When is a house Sold?
A listing is sold when:
- When a Seller accepts an offer from a Buyer,
- When all the contingencies are removed from the purchase contract, OR
- When title to the property has transferred from the Seller to the Buyer.
Depending on whom you ask, any or all of the above are correct. Technically, a listing is not sold until the property title tranfers to the new owners. At that point the seller no longer has a listing to sell. The deal is done. Until that time, other buyers may have an opportunity to purchase the property, depending on the circumstances. When the seller accepts an offer to purchase his home, the listing is said to be pending sale. This means that the buyer and seller have reached a mutually acceptable and mutually binding agreement for the sale of the property.
There are several kinds of pending agreements for the sales. Some have the opportunities for other buyers and some don’t. The most common pending sale is one that is contingent on buyer’s inspection on the property and on the buyer’s obtaining financing to complete the purchase. As long as the buyer remove these contingencies by deadlines specified in the contract, another buyer will not have an opportunity to buy the property. Seller can negotiate with other buyer for a backup position. A backup offer moves into a primary if the contract in primary position falls apart. The seller can not arbitrarily move the backup buyer into primary position.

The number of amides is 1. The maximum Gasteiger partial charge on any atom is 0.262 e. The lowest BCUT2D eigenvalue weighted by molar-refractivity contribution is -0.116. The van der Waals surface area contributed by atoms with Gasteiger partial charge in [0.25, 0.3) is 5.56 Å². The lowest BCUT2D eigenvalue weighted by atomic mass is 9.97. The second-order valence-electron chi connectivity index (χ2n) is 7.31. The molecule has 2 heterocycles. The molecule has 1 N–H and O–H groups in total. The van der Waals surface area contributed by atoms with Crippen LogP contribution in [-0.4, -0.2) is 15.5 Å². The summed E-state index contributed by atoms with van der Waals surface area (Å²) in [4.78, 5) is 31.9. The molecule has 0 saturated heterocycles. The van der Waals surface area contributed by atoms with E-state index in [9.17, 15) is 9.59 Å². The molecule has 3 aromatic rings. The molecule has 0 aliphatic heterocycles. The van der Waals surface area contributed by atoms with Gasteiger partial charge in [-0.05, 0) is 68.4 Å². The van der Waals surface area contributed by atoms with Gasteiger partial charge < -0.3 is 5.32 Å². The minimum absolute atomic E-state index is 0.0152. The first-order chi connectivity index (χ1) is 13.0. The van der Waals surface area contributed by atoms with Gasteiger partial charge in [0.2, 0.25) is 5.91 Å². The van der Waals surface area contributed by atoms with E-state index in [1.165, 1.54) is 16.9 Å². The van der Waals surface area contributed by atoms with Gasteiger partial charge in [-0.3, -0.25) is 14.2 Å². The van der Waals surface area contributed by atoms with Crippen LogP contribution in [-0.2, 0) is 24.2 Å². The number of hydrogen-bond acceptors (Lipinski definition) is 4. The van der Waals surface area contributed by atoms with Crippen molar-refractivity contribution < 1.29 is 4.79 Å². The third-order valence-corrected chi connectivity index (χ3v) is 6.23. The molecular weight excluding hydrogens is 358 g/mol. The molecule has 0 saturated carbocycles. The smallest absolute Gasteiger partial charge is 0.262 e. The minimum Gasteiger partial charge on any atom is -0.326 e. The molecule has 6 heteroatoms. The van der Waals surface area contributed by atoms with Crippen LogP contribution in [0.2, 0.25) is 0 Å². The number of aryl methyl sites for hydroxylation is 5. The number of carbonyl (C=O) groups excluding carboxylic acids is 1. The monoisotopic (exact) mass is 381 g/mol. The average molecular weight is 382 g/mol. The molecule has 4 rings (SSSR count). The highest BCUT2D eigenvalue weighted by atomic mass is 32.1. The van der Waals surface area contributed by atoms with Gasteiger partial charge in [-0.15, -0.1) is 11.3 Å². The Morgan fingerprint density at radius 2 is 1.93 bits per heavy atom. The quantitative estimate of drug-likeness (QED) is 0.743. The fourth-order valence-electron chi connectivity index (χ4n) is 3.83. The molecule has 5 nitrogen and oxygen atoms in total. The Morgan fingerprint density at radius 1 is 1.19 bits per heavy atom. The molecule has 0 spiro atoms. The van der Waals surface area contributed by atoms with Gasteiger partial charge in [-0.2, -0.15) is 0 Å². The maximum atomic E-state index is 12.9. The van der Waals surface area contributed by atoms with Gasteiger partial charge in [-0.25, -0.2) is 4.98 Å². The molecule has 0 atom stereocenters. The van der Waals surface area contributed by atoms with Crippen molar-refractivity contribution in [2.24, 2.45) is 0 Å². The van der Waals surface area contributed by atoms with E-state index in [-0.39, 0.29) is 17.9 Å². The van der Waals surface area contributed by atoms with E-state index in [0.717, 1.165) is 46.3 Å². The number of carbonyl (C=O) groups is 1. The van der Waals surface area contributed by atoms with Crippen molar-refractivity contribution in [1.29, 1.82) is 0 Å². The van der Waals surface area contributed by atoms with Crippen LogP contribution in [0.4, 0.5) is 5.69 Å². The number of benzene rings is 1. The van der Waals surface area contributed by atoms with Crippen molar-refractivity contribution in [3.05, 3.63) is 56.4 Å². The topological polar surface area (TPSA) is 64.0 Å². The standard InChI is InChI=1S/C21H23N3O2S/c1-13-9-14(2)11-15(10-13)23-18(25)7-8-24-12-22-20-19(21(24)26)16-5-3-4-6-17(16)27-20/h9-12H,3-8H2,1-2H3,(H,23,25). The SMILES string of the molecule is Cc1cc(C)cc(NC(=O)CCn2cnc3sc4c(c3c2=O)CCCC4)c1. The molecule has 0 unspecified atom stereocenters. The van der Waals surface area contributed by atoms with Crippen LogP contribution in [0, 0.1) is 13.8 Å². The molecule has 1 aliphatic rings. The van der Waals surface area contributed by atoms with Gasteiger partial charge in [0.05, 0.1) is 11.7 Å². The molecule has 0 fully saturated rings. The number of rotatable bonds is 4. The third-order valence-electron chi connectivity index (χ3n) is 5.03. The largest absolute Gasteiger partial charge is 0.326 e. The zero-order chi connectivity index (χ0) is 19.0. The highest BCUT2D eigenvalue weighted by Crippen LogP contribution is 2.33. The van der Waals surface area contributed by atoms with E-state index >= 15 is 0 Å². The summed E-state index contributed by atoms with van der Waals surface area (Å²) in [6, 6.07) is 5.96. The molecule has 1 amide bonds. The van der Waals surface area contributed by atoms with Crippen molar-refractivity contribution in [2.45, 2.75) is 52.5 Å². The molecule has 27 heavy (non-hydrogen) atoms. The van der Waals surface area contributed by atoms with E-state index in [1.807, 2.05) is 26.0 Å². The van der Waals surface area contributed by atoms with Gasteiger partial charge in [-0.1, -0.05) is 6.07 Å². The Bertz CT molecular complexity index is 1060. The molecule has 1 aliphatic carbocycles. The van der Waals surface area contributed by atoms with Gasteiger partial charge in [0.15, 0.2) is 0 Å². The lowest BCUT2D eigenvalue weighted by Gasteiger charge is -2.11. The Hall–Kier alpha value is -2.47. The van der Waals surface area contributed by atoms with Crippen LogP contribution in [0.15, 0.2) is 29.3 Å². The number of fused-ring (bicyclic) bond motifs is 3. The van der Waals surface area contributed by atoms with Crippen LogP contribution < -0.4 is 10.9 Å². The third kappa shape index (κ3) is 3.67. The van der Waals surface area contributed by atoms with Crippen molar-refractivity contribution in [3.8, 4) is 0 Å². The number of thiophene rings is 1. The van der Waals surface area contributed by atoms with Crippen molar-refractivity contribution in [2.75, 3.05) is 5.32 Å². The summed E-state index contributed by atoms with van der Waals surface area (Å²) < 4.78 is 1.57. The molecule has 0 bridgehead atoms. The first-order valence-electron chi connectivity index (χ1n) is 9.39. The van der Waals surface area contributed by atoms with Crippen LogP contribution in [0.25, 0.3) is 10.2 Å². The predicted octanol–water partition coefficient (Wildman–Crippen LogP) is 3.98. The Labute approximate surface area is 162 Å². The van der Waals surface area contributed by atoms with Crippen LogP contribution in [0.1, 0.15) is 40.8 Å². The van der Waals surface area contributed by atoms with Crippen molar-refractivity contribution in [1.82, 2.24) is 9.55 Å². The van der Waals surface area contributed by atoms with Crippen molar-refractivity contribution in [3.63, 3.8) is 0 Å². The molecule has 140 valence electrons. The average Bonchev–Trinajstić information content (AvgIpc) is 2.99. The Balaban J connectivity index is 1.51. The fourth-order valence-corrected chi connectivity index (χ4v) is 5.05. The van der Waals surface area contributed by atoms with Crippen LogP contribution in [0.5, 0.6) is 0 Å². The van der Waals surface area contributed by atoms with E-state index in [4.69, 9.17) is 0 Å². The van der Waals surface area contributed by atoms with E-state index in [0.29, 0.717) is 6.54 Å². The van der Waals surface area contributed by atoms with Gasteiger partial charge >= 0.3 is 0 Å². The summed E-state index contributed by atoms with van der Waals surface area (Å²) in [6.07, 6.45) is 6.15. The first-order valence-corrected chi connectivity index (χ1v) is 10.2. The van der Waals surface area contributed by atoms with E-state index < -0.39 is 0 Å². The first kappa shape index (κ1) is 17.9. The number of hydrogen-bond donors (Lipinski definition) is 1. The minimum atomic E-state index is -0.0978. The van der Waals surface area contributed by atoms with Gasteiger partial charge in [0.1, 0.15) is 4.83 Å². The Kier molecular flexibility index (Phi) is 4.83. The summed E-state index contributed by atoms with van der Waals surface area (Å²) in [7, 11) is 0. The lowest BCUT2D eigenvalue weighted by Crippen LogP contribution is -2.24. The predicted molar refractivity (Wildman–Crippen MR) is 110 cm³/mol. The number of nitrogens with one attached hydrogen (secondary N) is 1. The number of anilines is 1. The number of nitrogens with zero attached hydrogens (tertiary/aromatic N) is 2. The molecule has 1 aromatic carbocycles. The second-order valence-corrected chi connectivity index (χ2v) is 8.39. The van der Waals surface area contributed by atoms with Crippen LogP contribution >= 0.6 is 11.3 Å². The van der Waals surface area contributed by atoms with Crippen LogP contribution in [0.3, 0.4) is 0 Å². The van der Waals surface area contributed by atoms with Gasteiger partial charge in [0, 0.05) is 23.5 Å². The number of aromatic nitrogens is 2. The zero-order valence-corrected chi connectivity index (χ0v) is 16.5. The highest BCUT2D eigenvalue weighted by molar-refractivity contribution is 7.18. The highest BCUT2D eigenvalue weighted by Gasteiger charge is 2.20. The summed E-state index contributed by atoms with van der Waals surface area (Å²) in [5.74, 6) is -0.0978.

In the multiple listing service, a listing that is under contract is designated “PENDING” until the property transfers to the buyer. Only at that point, is the listing status changed to “CLOSED”. However, you may see a sold banner on a for-sale sign, or in a reality ad before title transfers and none of the contingencies have been removed from the contract.